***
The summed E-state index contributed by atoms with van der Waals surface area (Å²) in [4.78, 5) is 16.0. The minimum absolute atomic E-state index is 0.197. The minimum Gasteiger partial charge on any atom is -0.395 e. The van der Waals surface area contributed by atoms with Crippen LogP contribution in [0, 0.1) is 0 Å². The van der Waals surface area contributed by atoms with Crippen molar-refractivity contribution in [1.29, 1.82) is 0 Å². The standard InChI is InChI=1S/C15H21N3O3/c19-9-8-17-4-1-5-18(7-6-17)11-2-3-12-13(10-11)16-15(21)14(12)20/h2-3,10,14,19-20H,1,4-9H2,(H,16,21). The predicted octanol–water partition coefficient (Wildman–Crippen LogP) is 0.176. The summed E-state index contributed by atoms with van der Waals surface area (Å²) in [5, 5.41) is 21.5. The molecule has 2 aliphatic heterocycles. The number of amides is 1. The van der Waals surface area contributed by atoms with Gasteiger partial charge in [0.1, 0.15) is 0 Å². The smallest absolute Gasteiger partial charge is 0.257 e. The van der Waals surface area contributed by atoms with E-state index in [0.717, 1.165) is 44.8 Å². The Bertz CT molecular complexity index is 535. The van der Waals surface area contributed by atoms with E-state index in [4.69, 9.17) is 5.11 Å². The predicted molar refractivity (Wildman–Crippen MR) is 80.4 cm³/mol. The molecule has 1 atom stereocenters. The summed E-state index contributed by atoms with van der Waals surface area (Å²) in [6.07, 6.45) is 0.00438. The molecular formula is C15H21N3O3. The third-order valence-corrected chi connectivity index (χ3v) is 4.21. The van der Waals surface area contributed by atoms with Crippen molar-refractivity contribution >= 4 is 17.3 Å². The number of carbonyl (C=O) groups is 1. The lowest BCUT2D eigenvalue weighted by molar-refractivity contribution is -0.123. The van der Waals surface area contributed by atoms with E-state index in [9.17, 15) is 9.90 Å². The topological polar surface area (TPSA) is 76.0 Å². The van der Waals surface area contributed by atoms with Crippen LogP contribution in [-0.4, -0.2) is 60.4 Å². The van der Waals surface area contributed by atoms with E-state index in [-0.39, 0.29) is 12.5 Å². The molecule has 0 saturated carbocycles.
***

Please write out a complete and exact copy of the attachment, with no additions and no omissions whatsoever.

The summed E-state index contributed by atoms with van der Waals surface area (Å²) in [4.78, 5) is 16.0. The minimum absolute atomic E-state index is 0.197. The minimum Gasteiger partial charge on any atom is -0.395 e. The van der Waals surface area contributed by atoms with Crippen LogP contribution in [0, 0.1) is 0 Å². The van der Waals surface area contributed by atoms with Crippen molar-refractivity contribution in [1.29, 1.82) is 0 Å². The standard InChI is InChI=1S/C15H21N3O3/c19-9-8-17-4-1-5-18(7-6-17)11-2-3-12-13(10-11)16-15(21)14(12)20/h2-3,10,14,19-20H,1,4-9H2,(H,16,21). The predicted octanol–water partition coefficient (Wildman–Crippen LogP) is 0.176. The summed E-state index contributed by atoms with van der Waals surface area (Å²) in [5, 5.41) is 21.5. The molecule has 2 aliphatic heterocycles. The number of amides is 1. The van der Waals surface area contributed by atoms with Gasteiger partial charge in [0.1, 0.15) is 0 Å². The smallest absolute Gasteiger partial charge is 0.257 e. The van der Waals surface area contributed by atoms with E-state index in [0.717, 1.165) is 44.8 Å². The Bertz CT molecular complexity index is 535. The van der Waals surface area contributed by atoms with E-state index in [4.69, 9.17) is 5.11 Å². The predicted molar refractivity (Wildman–Crippen MR) is 80.4 cm³/mol. The molecule has 1 atom stereocenters. The summed E-state index contributed by atoms with van der Waals surface area (Å²) in [6.07, 6.45) is 0.00438. The molecular formula is C15H21N3O3. The third-order valence-corrected chi connectivity index (χ3v) is 4.21. The van der Waals surface area contributed by atoms with Crippen molar-refractivity contribution >= 4 is 17.3 Å². The number of carbonyl (C=O) groups is 1. The lowest BCUT2D eigenvalue weighted by molar-refractivity contribution is -0.123. The van der Waals surface area contributed by atoms with E-state index in [9.17, 15) is 9.90 Å². The topological polar surface area (TPSA) is 76.0 Å². The van der Waals surface area contributed by atoms with Crippen LogP contribution in [-0.4, -0.2) is 60.4 Å². The van der Waals surface area contributed by atoms with E-state index in [-0.39, 0.29) is 12.5 Å². The molecule has 0 saturated carbocycles.